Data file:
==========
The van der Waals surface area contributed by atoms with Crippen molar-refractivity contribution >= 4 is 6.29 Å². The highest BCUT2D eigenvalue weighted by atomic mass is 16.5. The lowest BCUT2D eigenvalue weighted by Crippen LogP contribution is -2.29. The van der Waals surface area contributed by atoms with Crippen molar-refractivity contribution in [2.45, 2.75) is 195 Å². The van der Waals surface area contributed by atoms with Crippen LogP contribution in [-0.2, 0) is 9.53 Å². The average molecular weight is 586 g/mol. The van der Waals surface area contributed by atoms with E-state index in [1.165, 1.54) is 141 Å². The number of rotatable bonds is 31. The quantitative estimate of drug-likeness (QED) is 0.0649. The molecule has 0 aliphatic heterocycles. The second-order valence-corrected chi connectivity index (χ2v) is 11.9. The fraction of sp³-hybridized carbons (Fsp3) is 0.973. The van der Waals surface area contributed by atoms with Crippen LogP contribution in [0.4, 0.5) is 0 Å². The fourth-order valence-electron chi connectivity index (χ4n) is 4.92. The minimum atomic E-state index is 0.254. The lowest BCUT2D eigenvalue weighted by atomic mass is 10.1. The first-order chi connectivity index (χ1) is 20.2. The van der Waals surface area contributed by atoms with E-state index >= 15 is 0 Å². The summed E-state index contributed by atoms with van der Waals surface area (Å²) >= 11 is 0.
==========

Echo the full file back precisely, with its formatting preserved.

The van der Waals surface area contributed by atoms with Crippen molar-refractivity contribution >= 4 is 6.29 Å². The highest BCUT2D eigenvalue weighted by atomic mass is 16.5. The lowest BCUT2D eigenvalue weighted by Crippen LogP contribution is -2.29. The van der Waals surface area contributed by atoms with Crippen molar-refractivity contribution in [2.45, 2.75) is 195 Å². The van der Waals surface area contributed by atoms with Crippen LogP contribution in [-0.2, 0) is 9.53 Å². The average molecular weight is 586 g/mol. The van der Waals surface area contributed by atoms with E-state index in [1.165, 1.54) is 141 Å². The number of rotatable bonds is 31. The quantitative estimate of drug-likeness (QED) is 0.0649. The molecule has 0 aliphatic heterocycles. The second-order valence-corrected chi connectivity index (χ2v) is 11.9. The fraction of sp³-hybridized carbons (Fsp3) is 0.973. The van der Waals surface area contributed by atoms with Crippen LogP contribution in [0.4, 0.5) is 0 Å². The fourth-order valence-electron chi connectivity index (χ4n) is 4.92. The minimum atomic E-state index is 0.254. The lowest BCUT2D eigenvalue weighted by atomic mass is 10.1. The first-order chi connectivity index (χ1) is 20.2. The van der Waals surface area contributed by atoms with E-state index >= 15 is 0 Å². The summed E-state index contributed by atoms with van der Waals surface area (Å²) >= 11 is 0.